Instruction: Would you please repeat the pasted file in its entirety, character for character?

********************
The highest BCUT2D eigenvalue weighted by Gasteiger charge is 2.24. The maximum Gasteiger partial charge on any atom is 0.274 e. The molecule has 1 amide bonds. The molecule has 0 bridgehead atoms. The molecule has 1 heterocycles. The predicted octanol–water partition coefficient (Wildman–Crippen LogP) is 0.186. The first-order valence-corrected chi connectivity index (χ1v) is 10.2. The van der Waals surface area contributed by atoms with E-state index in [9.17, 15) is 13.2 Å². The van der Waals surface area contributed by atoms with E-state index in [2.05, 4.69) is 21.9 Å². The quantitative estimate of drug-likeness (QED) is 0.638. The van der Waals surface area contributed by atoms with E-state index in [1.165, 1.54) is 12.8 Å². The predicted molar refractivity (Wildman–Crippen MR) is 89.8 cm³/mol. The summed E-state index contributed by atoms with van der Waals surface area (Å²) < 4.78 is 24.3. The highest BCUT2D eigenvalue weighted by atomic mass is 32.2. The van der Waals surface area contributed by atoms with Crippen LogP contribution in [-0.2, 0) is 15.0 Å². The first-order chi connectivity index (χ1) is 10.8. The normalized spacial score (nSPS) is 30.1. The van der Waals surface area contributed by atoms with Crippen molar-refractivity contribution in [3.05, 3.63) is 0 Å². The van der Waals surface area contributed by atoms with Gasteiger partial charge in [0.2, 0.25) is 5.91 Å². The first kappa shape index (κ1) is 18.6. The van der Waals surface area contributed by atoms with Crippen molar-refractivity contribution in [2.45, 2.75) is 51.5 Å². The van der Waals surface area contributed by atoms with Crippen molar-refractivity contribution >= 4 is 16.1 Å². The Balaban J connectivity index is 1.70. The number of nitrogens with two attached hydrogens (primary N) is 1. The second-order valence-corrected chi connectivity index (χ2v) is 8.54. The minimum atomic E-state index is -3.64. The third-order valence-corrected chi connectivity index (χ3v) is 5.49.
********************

The highest BCUT2D eigenvalue weighted by Gasteiger charge is 2.24. The maximum Gasteiger partial charge on any atom is 0.274 e. The molecule has 1 amide bonds. The molecule has 0 bridgehead atoms. The molecule has 1 heterocycles. The predicted octanol–water partition coefficient (Wildman–Crippen LogP) is 0.186. The first-order valence-corrected chi connectivity index (χ1v) is 10.2. The van der Waals surface area contributed by atoms with E-state index in [9.17, 15) is 13.2 Å². The van der Waals surface area contributed by atoms with E-state index in [2.05, 4.69) is 21.9 Å². The quantitative estimate of drug-likeness (QED) is 0.638. The van der Waals surface area contributed by atoms with E-state index in [1.165, 1.54) is 12.8 Å². The predicted molar refractivity (Wildman–Crippen MR) is 89.8 cm³/mol. The summed E-state index contributed by atoms with van der Waals surface area (Å²) < 4.78 is 24.3. The highest BCUT2D eigenvalue weighted by atomic mass is 32.2. The van der Waals surface area contributed by atoms with Crippen LogP contribution in [-0.2, 0) is 15.0 Å². The first-order chi connectivity index (χ1) is 10.8. The normalized spacial score (nSPS) is 30.1. The van der Waals surface area contributed by atoms with Crippen molar-refractivity contribution in [3.05, 3.63) is 0 Å². The van der Waals surface area contributed by atoms with Gasteiger partial charge in [0.2, 0.25) is 5.91 Å². The first kappa shape index (κ1) is 18.6. The van der Waals surface area contributed by atoms with Crippen molar-refractivity contribution in [2.45, 2.75) is 51.5 Å². The van der Waals surface area contributed by atoms with Crippen molar-refractivity contribution >= 4 is 16.1 Å². The Balaban J connectivity index is 1.70. The number of nitrogens with two attached hydrogens (primary N) is 1. The second-order valence-corrected chi connectivity index (χ2v) is 8.54. The minimum atomic E-state index is -3.64. The third-order valence-corrected chi connectivity index (χ3v) is 5.49.